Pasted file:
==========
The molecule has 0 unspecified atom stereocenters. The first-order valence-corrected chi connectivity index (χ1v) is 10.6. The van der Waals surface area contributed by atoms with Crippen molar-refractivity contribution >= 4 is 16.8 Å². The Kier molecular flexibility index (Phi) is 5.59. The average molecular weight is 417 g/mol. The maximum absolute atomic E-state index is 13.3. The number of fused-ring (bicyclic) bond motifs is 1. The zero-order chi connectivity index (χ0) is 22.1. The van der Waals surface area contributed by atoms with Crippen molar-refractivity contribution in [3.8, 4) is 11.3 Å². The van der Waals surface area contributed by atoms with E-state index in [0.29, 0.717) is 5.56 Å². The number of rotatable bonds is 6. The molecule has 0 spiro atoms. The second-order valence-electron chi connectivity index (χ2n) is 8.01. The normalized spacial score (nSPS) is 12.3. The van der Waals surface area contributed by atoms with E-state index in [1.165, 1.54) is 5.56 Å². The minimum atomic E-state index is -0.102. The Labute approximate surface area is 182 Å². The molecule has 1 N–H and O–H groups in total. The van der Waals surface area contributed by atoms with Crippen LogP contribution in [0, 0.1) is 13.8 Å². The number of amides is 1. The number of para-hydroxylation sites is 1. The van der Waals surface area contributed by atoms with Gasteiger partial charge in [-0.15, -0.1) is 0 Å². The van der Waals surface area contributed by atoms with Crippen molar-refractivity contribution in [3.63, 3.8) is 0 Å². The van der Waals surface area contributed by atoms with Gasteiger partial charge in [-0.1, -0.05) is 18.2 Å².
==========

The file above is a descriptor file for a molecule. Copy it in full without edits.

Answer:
The molecule has 0 unspecified atom stereocenters. The first-order valence-corrected chi connectivity index (χ1v) is 10.6. The van der Waals surface area contributed by atoms with Crippen molar-refractivity contribution >= 4 is 16.8 Å². The Kier molecular flexibility index (Phi) is 5.59. The average molecular weight is 417 g/mol. The maximum absolute atomic E-state index is 13.3. The number of fused-ring (bicyclic) bond motifs is 1. The zero-order chi connectivity index (χ0) is 22.1. The van der Waals surface area contributed by atoms with Crippen molar-refractivity contribution in [3.8, 4) is 11.3 Å². The van der Waals surface area contributed by atoms with E-state index in [0.29, 0.717) is 5.56 Å². The number of rotatable bonds is 6. The molecule has 0 spiro atoms. The second-order valence-electron chi connectivity index (χ2n) is 8.01. The normalized spacial score (nSPS) is 12.3. The van der Waals surface area contributed by atoms with E-state index in [1.165, 1.54) is 5.56 Å². The minimum atomic E-state index is -0.102. The Labute approximate surface area is 182 Å². The molecule has 1 N–H and O–H groups in total. The van der Waals surface area contributed by atoms with Crippen LogP contribution in [0, 0.1) is 13.8 Å². The number of amides is 1. The number of para-hydroxylation sites is 1. The van der Waals surface area contributed by atoms with Gasteiger partial charge in [-0.15, -0.1) is 0 Å². The van der Waals surface area contributed by atoms with Crippen molar-refractivity contribution in [3.63, 3.8) is 0 Å². The van der Waals surface area contributed by atoms with Gasteiger partial charge in [-0.1, -0.05) is 18.2 Å².